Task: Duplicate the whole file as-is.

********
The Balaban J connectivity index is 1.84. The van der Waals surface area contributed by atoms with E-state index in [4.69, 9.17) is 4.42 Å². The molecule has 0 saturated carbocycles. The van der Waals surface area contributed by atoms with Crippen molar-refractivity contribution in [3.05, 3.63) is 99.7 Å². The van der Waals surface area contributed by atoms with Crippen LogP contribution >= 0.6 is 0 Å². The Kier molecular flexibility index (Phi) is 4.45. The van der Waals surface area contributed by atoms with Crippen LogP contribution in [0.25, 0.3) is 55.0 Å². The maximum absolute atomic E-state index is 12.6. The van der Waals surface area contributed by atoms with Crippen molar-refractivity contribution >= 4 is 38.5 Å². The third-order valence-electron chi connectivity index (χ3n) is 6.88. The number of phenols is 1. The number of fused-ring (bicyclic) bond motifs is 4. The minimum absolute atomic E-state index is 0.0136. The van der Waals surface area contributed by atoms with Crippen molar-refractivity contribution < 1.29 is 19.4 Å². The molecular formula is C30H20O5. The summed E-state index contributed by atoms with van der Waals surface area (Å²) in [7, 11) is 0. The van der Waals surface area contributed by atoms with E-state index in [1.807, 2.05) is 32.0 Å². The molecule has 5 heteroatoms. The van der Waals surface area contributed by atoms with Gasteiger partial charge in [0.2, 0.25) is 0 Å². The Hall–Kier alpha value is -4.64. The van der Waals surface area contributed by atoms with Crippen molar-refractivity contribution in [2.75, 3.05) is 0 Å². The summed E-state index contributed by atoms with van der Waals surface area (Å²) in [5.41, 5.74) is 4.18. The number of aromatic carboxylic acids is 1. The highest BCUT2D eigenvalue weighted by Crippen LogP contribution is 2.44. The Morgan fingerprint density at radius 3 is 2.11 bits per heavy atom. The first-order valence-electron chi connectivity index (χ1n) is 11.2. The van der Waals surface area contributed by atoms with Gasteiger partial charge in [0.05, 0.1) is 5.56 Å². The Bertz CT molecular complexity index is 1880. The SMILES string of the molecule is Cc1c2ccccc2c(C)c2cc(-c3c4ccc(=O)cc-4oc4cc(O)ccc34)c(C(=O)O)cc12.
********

The Balaban J connectivity index is 1.84. The van der Waals surface area contributed by atoms with E-state index in [4.69, 9.17) is 4.42 Å². The molecule has 0 saturated carbocycles. The van der Waals surface area contributed by atoms with Crippen molar-refractivity contribution in [3.05, 3.63) is 99.7 Å². The van der Waals surface area contributed by atoms with Crippen LogP contribution >= 0.6 is 0 Å². The Kier molecular flexibility index (Phi) is 4.45. The van der Waals surface area contributed by atoms with Crippen LogP contribution in [0.25, 0.3) is 55.0 Å². The maximum absolute atomic E-state index is 12.6. The van der Waals surface area contributed by atoms with Crippen molar-refractivity contribution >= 4 is 38.5 Å². The third-order valence-electron chi connectivity index (χ3n) is 6.88. The number of phenols is 1. The number of fused-ring (bicyclic) bond motifs is 4. The minimum absolute atomic E-state index is 0.0136. The van der Waals surface area contributed by atoms with Crippen molar-refractivity contribution < 1.29 is 19.4 Å². The molecular formula is C30H20O5. The summed E-state index contributed by atoms with van der Waals surface area (Å²) in [7, 11) is 0. The van der Waals surface area contributed by atoms with E-state index in [1.807, 2.05) is 32.0 Å². The molecule has 5 heteroatoms. The van der Waals surface area contributed by atoms with Gasteiger partial charge in [0.2, 0.25) is 0 Å². The Hall–Kier alpha value is -4.64. The van der Waals surface area contributed by atoms with Crippen molar-refractivity contribution in [2.75, 3.05) is 0 Å². The summed E-state index contributed by atoms with van der Waals surface area (Å²) in [5.41, 5.74) is 4.18. The number of aromatic carboxylic acids is 1. The highest BCUT2D eigenvalue weighted by Crippen LogP contribution is 2.44. The Morgan fingerprint density at radius 3 is 2.11 bits per heavy atom. The first-order valence-electron chi connectivity index (χ1n) is 11.2. The van der Waals surface area contributed by atoms with Gasteiger partial charge in [0.05, 0.1) is 5.56 Å². The Bertz CT molecular complexity index is 1880. The SMILES string of the molecule is Cc1c2ccccc2c(C)c2cc(-c3c4ccc(=O)cc-4oc4cc(O)ccc34)c(C(=O)O)cc12.